FIGS. 2 and 3 further illustrate the relationship of the component parts of weighbridge 1. Turning now the weight sensing assemblies of the apparatus, weight sensor assembly 19 is shown in greater detail at FIG. 5. Assembly 19, with housing 37, is affixed to bracket 20. FIG. 5 shows housing 37 with the front panel removed so as to expose the interior components of that assembly. Weight transfer bars 11 and 15 protrude through openings 30 and 30a respectively of bracket 20. Weight transfer bar 11 rests on a load cell 39 and weight transfer bar 15 rests on load cell 41, the load cells being perpendicular to the idler and to the weight transfer bars. Strain gauge 43 is affixed between the two load cells and rests on mounting block 44. The load cells are transducers that convert the load transmitted by the weight transfer bars into analog electric signals. This conversion is achieved by the physical deformation of strain gauge 43 which is mounted to the load cell and wired into a wheat stone bridge configuration. When a force component is applied to a load cell by compression or tortional movement, a deflection of the load cell introduces strain to-strain gauge 43. Strain produces an electrical resistance change proportional to the load. This change in electrical resistance is transmitted through wires 45 which are housed in conduit 47 to computerized integrator 35 and the data is integrated and displayed as a digital readout at display 49 on the face of integrator 35. Furthermore, an overload protection bar 51 prevents excess deflection of the load cells and prevents damage to the load cells and the strain gauge unit.

A corresponding weight sensor assembly 17 within housing 53 (shown with the front panel removed) is mounted at the opposite end of the weighbridge from weight sensor assembly 19 and is illustrated at FIG. 7. Weight transfer bars 9 and 13 extend through openings 28 and 28a respectively of bracket 22 with weight transfer bars 13 and 15 resting on load cells 55 and 57 respectively, the load cells being perpendicular to the idler and weight transfer bars. Strain gauge 59 is affixed between load cells 55 and 57 resting upon mounting block 60 and has the same working relationship with load cells 55 and 57 as does strain gauge 43 in weight sensor assembly 19 as previously described. Electric impulses are transmitted to integrator 35 through wire 61. Wire 61 enters integrator 35 through conduit 63 (FIG. 5). Electric impulses from assembly 17 are integrated with the electric impulses from the sensor unit 19 to yield a reading of weight.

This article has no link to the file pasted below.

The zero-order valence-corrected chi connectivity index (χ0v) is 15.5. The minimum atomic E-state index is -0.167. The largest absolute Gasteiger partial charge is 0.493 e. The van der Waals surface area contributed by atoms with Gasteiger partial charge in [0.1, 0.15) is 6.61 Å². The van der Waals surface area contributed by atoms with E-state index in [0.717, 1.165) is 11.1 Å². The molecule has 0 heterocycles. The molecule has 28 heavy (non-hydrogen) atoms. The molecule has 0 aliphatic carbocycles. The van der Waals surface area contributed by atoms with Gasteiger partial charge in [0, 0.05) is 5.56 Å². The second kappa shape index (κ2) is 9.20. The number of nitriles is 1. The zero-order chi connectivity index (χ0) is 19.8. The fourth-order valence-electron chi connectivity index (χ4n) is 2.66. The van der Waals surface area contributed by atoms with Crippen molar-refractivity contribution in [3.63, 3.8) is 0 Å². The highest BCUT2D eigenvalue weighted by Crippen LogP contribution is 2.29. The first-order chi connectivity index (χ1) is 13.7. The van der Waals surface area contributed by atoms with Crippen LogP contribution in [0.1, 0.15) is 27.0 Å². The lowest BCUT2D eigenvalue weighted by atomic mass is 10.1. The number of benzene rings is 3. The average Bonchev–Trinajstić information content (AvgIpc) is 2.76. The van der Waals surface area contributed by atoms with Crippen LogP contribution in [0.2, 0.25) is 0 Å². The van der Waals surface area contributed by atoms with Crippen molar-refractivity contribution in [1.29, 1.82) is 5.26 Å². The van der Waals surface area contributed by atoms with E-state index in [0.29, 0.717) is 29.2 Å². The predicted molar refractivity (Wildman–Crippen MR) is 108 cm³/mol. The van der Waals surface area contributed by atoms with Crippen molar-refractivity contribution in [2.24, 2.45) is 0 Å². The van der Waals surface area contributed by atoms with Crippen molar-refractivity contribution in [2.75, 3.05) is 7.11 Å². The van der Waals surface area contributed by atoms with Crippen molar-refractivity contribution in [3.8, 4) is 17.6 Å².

This two load cell, four strain gauge arrangement allows for integration of the tortional component of force on the weighbridge unit. Actually, each of the load cells 39 and 41 is an integral cell, forming a single unit, which has the weight of the conveyor applied to it, at its ends, as by means of the weight transfer bars, as for example, 11 and 15, at one end of the idler. Then, within the strain gauge 43 are actually two strain gauges, for providing a detection and measurement of the torsional forces generated therein, as at the upstream and downstream side of the idler, upon which the conveyor belt moves. The compound strain gauge 43 is then supported upon the mounting block 44, as noted. The same type of structural arrangement with respect to the load cells and strain gauges is provided at the opposite end 17 of the idler. Two strain gauges are located on the downstream side of the weighbridge and two strain gauges are situated on the upstream side of the weighbridge. As the conveyor belt bearing material moves across the weighbridge, the deflections measuring tortional force on the downstream side in subtracted from the tortional force on the upstream side by the positive and negative force thereby eliminating the tortional force from the equation yielding total weight crossing the weighbridge unit. Furthermore, having a weight sensor assembly on each end of the weighbridge providing information to the integrator, allows for a more accurage weighing of material passing over the weighbridge when the passing material is not spread evenly across, the width of the conveyor belt.